Worse. When Sara finally felt she had a moment to really look to Grissom with any sort of honest inquiry, while the others were consumed with the closing prayers, the woman turned to see him stalk off on his lonesome. Sara furrowed her brow but slipped away from the others to follow, trailing a hundred or so few behind him through the rows of tombstones. In retrospect, Sara couldn't explain why she followed Grissom; she just did, following along an intrinsic pull. Sara would come to be utterly thankful for that.

When he reached the string of vehicles, headed by the now empty hearse flanked by a few groundskeepers looking utterly bored with the proceedings, Sara hung back, watching curiously. Grissom unlocked his SUV, burrowed from the Lab, climbed into the driver's seat, slammed the door behind him, and paused. Sara's heart melted when she saw him cry. Gilbert Grissom rarely cried. In fact, the woman would be hard pressed to remember the last time she thought her former lover came anywhere near close to crying. She frowned as he roughly scrubbed his face.

Sara stepped from her surveillance spot to approach the SUV and perhaps offer some small comfort to him when something strange happened. Grissom collectef himself, adjusted the rear view mirror, and stiffened. Sara froze. Her eyes went wide as she just stared, a mild shiver running down her spine as Grissom remained as solid and composed as ever despite the clear tension in his body. Grissom's eyes flicked to the side, and, for a moment, she thought his gaze met hers, even as she saw the shadow of another person in the SUV, someone who had laid in wait for Gil.

"Come on, Gil," Sara whispered to herself. "Just get out of the car and walk away."

But Grissom did neither.


"What do you want?" Grissom demanded as he stared into the rear view mirror at the skulking man in the back seat of his SUV.

The rather dangerous looking Graves gave a small shrug of his shoulders and a fickle wave of his pistol. "Why don't we just go for a little drive?" He flashed a toothy, wolfish grin. "We can figure the rest out from there."

Grissom slowly nodded in concession, his mind already wandering, already considering the rather dire possibility that this man in the back seat in his black suit and tie, had facilitated in Warrick's murder. After all, it was Graves who had provided Grissom with the murder weapon and the "irrefutable evidence" regarding McKeen's guilt. His grip tightened involuntarily on the steering wheel at the thought. At first, Grissom had contemplated just driving off and maybe heading right for the nearest police department, go rushing inside and draw Graves out into a crowd, but, then, motion by the trees caught his attention. Sara. She was just standing there, out in the open, away from the safety and comfort of numbers and the solace of the burial services. Her eyes were upon him, confused and wide. Grissom tensed as he recalled Graves's none too subtle threat.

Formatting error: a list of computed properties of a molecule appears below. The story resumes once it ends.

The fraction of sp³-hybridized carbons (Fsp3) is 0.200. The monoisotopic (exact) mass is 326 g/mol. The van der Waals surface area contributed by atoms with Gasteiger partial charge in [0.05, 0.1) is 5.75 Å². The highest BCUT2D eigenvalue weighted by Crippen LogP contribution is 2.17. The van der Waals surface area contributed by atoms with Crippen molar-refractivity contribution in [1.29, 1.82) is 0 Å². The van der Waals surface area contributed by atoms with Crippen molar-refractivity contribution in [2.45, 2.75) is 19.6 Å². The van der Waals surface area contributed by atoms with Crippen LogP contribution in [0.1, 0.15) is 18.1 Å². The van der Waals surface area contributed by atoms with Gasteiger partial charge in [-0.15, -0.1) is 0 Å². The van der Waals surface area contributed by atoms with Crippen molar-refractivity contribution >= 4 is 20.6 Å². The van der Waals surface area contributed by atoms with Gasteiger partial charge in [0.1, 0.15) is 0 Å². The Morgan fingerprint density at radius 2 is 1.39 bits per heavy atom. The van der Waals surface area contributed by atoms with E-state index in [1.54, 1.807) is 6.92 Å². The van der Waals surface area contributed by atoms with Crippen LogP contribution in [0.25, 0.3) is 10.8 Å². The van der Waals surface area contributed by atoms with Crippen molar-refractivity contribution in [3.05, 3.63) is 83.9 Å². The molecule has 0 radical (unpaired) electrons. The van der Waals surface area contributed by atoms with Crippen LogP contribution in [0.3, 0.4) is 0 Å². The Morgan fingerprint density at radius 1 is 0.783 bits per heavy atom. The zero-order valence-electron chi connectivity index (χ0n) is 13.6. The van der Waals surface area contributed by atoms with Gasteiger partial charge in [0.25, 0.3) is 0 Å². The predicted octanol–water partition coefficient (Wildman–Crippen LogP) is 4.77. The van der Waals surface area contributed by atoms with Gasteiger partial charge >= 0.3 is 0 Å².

"Where do you want to go?" Grissom inquired flatly, forcing his jaw to work.

Graves gave a fickle shrug of his shoulders. "Just drive. I'll tell you where to go."



Sara swore when Grissom eased the SUV out of the row of cars and onto the long, lonely cemetery drive. She waited until the vehicle had reached a safe distance before bolting from her hiding place and towards her own car. She leapt into the tiny, champagne colored Cavalier she had rented upon arriving in Vegas and tore down the gravel drive, cursing the fact that she hadn't taken the snooty little rat-faced woman at the rental place up on the offer for insurance.

She made it to the edge of the drive and glanced about madly. Which way had they gone? Sara glanced to her right and spied the dark beige SUV that had to be Grissom's merging into traffic at the other end of the cemetery before peeling off after him.


"Make a left here."

Grissom did as he was told, albeit with a scowl upon his face. Graves, however, in the back seat, didn't seem to notice or to care. Not that he would. Grissom had seen Graves's type before on a few rare cases. Graves was a true professional. He would not be phased if his captive was a little pissed. If anything, Graves probably savored every moment of it. When he glanced in the rear view mirror, he noted not only the stranger's serene expression, but also the light, creme colored vehicle that seemed to be approaching.

"Turn right here."

Grissom obeyed, noting that the offending, almost golden vehicle did as well; he sighed heavily. "We're being followed."

"I know," Graves replied cryptically. "It's of no concern."

Grissom shot the car behind them another quick glance, but it wasn't enough to catch any of the details of the driver that stalked them. "Friends of yours."

"More than likely friends of yours." There was a definite venom to Graves's words.

"Not likely," the entomologist piped up.

Graves smirked. "I'm betting a lovely, fetching woman with dark hair and eyes. Goes by the name of Sara Sidle?" The supposed agent chuckled to himself when he saw the muscles in Gil's neck go taut. "Make a left here. And, don't worry. I know you haven't told her anything. Otherwise, she wouldn't be following us, now would she?"

"She's a determined woman."

Graves nodded in concession as the Cavalier followed. "So she is." He leaned forward, closer to Grissom. "But, so long as you make sure she doesn't find out anything about our arrangement, she will be safe."